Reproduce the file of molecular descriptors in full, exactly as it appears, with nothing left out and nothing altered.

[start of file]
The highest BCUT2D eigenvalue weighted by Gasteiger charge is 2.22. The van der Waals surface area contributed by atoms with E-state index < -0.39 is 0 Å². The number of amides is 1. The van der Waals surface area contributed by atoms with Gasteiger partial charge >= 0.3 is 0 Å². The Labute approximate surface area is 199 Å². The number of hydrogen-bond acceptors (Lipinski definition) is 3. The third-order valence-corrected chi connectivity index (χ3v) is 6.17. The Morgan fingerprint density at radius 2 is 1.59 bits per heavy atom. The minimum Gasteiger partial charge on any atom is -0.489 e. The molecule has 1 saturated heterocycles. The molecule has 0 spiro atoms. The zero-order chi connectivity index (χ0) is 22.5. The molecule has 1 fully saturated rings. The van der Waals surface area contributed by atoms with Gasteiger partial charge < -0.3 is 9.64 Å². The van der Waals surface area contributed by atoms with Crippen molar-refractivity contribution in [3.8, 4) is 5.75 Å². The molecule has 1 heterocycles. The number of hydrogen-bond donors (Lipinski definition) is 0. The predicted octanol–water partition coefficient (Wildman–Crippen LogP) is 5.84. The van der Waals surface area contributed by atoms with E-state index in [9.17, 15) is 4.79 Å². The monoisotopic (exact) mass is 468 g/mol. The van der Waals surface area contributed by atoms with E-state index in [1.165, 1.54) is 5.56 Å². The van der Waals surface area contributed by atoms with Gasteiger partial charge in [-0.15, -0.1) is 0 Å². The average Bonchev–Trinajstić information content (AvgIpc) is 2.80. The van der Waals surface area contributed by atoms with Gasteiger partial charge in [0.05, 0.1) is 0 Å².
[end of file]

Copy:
The highest BCUT2D eigenvalue weighted by Gasteiger charge is 2.22. The van der Waals surface area contributed by atoms with E-state index < -0.39 is 0 Å². The number of amides is 1. The van der Waals surface area contributed by atoms with Gasteiger partial charge >= 0.3 is 0 Å². The Labute approximate surface area is 199 Å². The number of hydrogen-bond acceptors (Lipinski definition) is 3. The third-order valence-corrected chi connectivity index (χ3v) is 6.17. The Morgan fingerprint density at radius 2 is 1.59 bits per heavy atom. The minimum Gasteiger partial charge on any atom is -0.489 e. The molecule has 1 saturated heterocycles. The molecule has 0 spiro atoms. The zero-order chi connectivity index (χ0) is 22.5. The molecule has 1 fully saturated rings. The van der Waals surface area contributed by atoms with Gasteiger partial charge < -0.3 is 9.64 Å². The van der Waals surface area contributed by atoms with Crippen molar-refractivity contribution in [3.8, 4) is 5.75 Å². The molecule has 1 heterocycles. The number of hydrogen-bond donors (Lipinski definition) is 0. The predicted octanol–water partition coefficient (Wildman–Crippen LogP) is 5.84. The van der Waals surface area contributed by atoms with E-state index in [9.17, 15) is 4.79 Å². The monoisotopic (exact) mass is 468 g/mol. The van der Waals surface area contributed by atoms with E-state index in [1.165, 1.54) is 5.56 Å². The van der Waals surface area contributed by atoms with Gasteiger partial charge in [-0.15, -0.1) is 0 Å². The average Bonchev–Trinajstić information content (AvgIpc) is 2.80. The van der Waals surface area contributed by atoms with Gasteiger partial charge in [0.05, 0.1) is 0 Å².